McDonald's Downgraded As U.S. Restaurant Trends Seen Slowing

Research firm Nomura downgraded McDonald's (MCD) to Neutral from Buy, citing weak sector sales and tough upcoming comps for the fast food giant.

WHAT'S NEW: U.S. restaurants' same-store sales have slowed this quarter and may "remain sluggish" for the rest of 2016, according to Nomura analyst Mark Kalinowski. The burger space is performing even worse than the restaurant sector as a whole, as its same-store sales look poised to rise by less than 1% this quarter versus the same period a year earlier, the analyst stated. Meanwhile, McDonald's, along with the entire restaurant sector, is facing moderately tougher comparisons in Q3 and much more difficult comparisons in Q4, the analyst wrote. Contending that McDonald's is finding it increasingly difficult to increase its same-store sales in the U.S. this quarter, Kalinowski lowered his Q2 same-store sales estimate for the company to 2.4% from 3%. Kalinowski wrote that he now has the lowest U.S. Q2 same-store sales outlook for McDonald's among sell-side analysts. The analyst lowered his price target on the shares to $129 from $142.

WHAT'S NOTABLE: Kalinowski also downgraded his rating on McDonald's competitor Wendy's (WEN) to Neutral from Buy. The analyst believes that Wendy's, like McDonald's, is being hurt by weakening U.S. restaurant trends this quarter and will be undermined by tougher comparisons in the second half of the year. He lowered his price target on the shares to $11 from $12.50. Kalinowski also downgraded Papa John's (PZZA) and Domino's Pizza (DPZ), each to Neutral from Buy. In addition to slowing U.S. restaurant trends, the analyst cited the possibility of increased competition from Yum! Brands' (YUM) Pizza Hut, valuation, and "the possibility of growing risks associated with driver accidents/insurance" as reasons for the downgrade. He kept a $70 price target on the shares.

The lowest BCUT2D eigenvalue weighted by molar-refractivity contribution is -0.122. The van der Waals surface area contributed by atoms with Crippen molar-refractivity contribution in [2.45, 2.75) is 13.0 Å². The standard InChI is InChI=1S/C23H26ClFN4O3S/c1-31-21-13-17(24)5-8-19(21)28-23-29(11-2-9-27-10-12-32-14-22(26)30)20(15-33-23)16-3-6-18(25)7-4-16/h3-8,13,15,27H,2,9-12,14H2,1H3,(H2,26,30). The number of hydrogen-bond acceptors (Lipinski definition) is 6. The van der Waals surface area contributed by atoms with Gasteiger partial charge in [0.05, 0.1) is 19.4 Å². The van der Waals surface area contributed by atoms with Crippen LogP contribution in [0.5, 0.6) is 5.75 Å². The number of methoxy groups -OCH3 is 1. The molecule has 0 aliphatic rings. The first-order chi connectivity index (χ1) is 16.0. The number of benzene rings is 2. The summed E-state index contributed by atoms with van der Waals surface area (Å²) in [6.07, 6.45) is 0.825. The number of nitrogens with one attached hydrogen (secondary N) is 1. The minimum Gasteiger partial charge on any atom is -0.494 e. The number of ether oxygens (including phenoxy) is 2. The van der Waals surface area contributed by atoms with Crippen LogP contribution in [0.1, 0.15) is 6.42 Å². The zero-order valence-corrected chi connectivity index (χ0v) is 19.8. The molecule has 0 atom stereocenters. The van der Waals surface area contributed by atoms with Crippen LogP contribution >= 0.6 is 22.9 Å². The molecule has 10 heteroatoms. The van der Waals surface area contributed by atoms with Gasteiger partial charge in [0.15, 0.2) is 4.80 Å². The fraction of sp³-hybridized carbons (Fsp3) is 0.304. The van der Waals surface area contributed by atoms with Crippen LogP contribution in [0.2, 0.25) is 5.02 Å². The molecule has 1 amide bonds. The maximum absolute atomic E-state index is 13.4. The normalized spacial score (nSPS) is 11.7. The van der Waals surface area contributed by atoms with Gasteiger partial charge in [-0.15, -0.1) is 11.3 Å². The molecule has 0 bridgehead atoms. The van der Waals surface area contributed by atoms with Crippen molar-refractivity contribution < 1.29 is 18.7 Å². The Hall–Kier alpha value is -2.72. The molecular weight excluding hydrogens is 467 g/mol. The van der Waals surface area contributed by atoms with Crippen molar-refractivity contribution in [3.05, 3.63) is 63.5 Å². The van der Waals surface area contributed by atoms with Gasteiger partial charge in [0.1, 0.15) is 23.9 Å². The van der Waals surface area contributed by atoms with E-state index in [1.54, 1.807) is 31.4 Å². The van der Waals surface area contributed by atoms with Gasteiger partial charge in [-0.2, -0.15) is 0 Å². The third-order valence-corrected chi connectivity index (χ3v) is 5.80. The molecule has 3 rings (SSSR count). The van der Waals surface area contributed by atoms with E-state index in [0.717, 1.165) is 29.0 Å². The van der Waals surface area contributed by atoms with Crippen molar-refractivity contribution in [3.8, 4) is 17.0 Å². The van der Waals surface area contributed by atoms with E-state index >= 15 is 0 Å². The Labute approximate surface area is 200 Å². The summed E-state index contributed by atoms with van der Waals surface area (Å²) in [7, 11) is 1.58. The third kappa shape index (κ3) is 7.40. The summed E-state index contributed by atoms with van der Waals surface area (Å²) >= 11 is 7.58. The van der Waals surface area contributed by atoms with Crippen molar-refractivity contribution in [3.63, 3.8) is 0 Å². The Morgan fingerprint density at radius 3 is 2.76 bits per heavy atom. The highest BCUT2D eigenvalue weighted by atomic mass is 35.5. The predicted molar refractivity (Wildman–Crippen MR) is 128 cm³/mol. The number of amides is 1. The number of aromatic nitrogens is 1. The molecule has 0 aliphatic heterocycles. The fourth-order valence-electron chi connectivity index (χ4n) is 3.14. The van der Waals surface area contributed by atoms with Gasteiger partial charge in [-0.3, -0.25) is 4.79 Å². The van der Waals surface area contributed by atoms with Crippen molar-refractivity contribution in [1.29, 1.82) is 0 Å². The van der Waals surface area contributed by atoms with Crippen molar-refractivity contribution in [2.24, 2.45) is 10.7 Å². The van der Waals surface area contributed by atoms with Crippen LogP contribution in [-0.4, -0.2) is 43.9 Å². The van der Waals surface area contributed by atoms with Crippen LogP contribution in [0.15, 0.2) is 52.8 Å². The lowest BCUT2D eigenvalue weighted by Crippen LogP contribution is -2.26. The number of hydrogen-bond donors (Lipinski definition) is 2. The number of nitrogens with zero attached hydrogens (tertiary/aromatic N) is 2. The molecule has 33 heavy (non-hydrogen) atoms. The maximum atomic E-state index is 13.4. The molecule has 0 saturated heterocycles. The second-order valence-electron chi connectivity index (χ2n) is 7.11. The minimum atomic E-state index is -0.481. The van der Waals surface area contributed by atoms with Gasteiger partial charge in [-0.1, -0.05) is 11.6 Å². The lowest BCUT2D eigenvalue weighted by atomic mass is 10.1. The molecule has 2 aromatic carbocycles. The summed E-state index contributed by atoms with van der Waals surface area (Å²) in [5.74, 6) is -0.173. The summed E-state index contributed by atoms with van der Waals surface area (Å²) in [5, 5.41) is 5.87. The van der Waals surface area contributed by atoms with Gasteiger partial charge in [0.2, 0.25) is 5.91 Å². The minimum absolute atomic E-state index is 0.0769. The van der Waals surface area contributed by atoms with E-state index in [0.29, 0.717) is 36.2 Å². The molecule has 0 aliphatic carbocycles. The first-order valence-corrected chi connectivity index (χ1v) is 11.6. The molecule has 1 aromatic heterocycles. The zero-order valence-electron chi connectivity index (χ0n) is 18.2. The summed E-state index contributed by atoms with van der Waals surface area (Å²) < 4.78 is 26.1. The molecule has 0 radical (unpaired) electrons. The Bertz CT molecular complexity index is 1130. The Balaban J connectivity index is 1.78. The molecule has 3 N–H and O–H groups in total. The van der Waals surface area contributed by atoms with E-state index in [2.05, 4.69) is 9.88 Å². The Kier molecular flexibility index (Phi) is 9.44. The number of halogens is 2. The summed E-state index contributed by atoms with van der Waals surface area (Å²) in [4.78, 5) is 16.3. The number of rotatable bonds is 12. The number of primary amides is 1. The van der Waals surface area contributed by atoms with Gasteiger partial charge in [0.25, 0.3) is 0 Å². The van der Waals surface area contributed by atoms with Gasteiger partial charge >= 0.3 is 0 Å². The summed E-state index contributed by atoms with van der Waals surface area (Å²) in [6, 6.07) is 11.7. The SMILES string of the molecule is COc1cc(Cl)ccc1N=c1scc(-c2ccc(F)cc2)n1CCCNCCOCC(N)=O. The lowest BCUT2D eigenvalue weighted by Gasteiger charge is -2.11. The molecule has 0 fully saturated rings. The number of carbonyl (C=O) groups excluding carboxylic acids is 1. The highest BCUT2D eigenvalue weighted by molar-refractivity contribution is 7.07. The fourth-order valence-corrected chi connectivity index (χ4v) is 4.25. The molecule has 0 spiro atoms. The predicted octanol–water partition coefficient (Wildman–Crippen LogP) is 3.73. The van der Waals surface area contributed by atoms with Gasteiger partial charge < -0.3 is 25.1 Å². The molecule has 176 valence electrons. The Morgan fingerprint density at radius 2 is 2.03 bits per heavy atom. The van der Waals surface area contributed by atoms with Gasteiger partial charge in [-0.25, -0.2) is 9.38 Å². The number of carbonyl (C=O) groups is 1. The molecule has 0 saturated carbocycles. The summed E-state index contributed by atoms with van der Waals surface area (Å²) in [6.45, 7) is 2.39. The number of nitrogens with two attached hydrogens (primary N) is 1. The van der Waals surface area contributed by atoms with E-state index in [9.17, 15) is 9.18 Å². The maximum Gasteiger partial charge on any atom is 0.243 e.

PRICE ACTION: In late morning trading, McDonald's fell 1.7% to near $120 per share, Wendy's lost 1% to about $9.90, Papa John's dropped fractionally and Domino's fell 1.6% to about $125 per share.

Disclosure: None.

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Moon Kil Woong 2 years ago Contributor's comment

When American's slow down going out to eat that means they are really hurting. Why many ask when inflation is down and the jobs market is good? Because inflation has been eating the middle class alive and most of it is housing costs which are purposefully hidden from inflation reporting. As for the jobs market, with the amount of Americans working plumbing to new lows, no, I'm not impressed with our jobs recovery. Of course the argument is they don't want to work.

Regardless of if they do or not, the result to our economy is the same. It's not good.

Roland Murphy 2 years ago Member's comment

I would have thought that the troubled economy would have sent the middle class to places like #McDonalds in droves. Why? Because they can no longer afford the more upscale restaurants they used to frequent, and/or as they work extra hours, or two part-time jobs, they no longer have time to cook themselves. $MCD.

Moon Kil Woong 2 years ago Contributor's comment

Well I'd like to think it also has to do with Americans being more health conscience. Ugghh, what am I saying? That is a big hope, however, I don't actually see a lot of follow through. The good news is soda sales growth is also going flat, so maybe there is hope after all.

Alexa Graham 2 years ago Member's comment

I hear there will be a soda sales tax soon. That will hurt $KO, $PEP and the other soda companies. I wonder if it will apply to SodaStream ($SODA). Regardless, it shouldn't affect restaurants though - they charge just as much for water!

Roland Murphy 2 years ago Member's comment

I assume eating healthier would play a factor as well. Though $MCD has been trying to promote healthier offerings on their menu for a while now. But it will take a lot of marketing for Americans to equate #McDonalds with healthy!

Joe Black 2 years ago Member's comment

If true, I wonder if #McDonald's woes have to do with more than just the economy.